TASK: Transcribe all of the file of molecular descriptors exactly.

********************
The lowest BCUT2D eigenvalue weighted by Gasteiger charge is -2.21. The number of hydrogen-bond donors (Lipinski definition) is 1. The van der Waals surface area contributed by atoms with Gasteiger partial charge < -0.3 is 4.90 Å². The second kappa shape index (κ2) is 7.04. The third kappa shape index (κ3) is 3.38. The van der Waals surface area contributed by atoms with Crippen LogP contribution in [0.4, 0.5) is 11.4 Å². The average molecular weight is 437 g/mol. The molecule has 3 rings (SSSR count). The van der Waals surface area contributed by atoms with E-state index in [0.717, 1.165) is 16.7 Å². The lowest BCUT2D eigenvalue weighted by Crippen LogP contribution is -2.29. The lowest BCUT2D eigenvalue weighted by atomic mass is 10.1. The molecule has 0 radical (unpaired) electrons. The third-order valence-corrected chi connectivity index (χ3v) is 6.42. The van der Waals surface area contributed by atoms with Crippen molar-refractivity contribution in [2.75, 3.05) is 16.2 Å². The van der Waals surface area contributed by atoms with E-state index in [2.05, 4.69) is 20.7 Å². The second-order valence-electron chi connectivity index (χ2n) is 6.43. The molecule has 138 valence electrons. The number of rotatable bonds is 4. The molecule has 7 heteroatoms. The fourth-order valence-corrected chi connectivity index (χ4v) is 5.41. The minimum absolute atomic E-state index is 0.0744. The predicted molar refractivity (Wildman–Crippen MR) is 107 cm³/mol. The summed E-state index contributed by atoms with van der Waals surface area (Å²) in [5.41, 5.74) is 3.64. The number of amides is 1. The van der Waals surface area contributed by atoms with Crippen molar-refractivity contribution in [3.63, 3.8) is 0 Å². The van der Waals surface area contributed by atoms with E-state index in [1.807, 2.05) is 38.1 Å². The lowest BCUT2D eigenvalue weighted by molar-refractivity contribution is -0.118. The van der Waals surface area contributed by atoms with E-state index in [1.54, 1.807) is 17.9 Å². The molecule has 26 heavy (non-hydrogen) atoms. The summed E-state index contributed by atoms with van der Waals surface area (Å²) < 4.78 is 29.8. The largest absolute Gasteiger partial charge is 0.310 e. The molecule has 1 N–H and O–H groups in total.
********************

The lowest BCUT2D eigenvalue weighted by Gasteiger charge is -2.21. The number of hydrogen-bond donors (Lipinski definition) is 1. The van der Waals surface area contributed by atoms with Gasteiger partial charge < -0.3 is 4.90 Å². The second kappa shape index (κ2) is 7.04. The third kappa shape index (κ3) is 3.38. The van der Waals surface area contributed by atoms with Crippen LogP contribution in [0.4, 0.5) is 11.4 Å². The average molecular weight is 437 g/mol. The molecule has 3 rings (SSSR count). The van der Waals surface area contributed by atoms with E-state index in [0.717, 1.165) is 16.7 Å². The lowest BCUT2D eigenvalue weighted by Crippen LogP contribution is -2.29. The lowest BCUT2D eigenvalue weighted by atomic mass is 10.1. The molecule has 0 radical (unpaired) electrons. The third-order valence-corrected chi connectivity index (χ3v) is 6.42. The van der Waals surface area contributed by atoms with Crippen molar-refractivity contribution in [2.75, 3.05) is 16.2 Å². The van der Waals surface area contributed by atoms with E-state index in [2.05, 4.69) is 20.7 Å². The second-order valence-electron chi connectivity index (χ2n) is 6.43. The molecule has 138 valence electrons. The number of rotatable bonds is 4. The molecule has 7 heteroatoms. The fourth-order valence-corrected chi connectivity index (χ4v) is 5.41. The minimum absolute atomic E-state index is 0.0744. The predicted molar refractivity (Wildman–Crippen MR) is 107 cm³/mol. The summed E-state index contributed by atoms with van der Waals surface area (Å²) in [5.41, 5.74) is 3.64. The number of amides is 1. The van der Waals surface area contributed by atoms with Crippen molar-refractivity contribution in [3.63, 3.8) is 0 Å². The van der Waals surface area contributed by atoms with E-state index in [1.807, 2.05) is 38.1 Å². The lowest BCUT2D eigenvalue weighted by molar-refractivity contribution is -0.118. The van der Waals surface area contributed by atoms with E-state index in [1.54, 1.807) is 17.9 Å². The molecule has 26 heavy (non-hydrogen) atoms. The summed E-state index contributed by atoms with van der Waals surface area (Å²) < 4.78 is 29.8. The largest absolute Gasteiger partial charge is 0.310 e. The molecule has 1 N–H and O–H groups in total.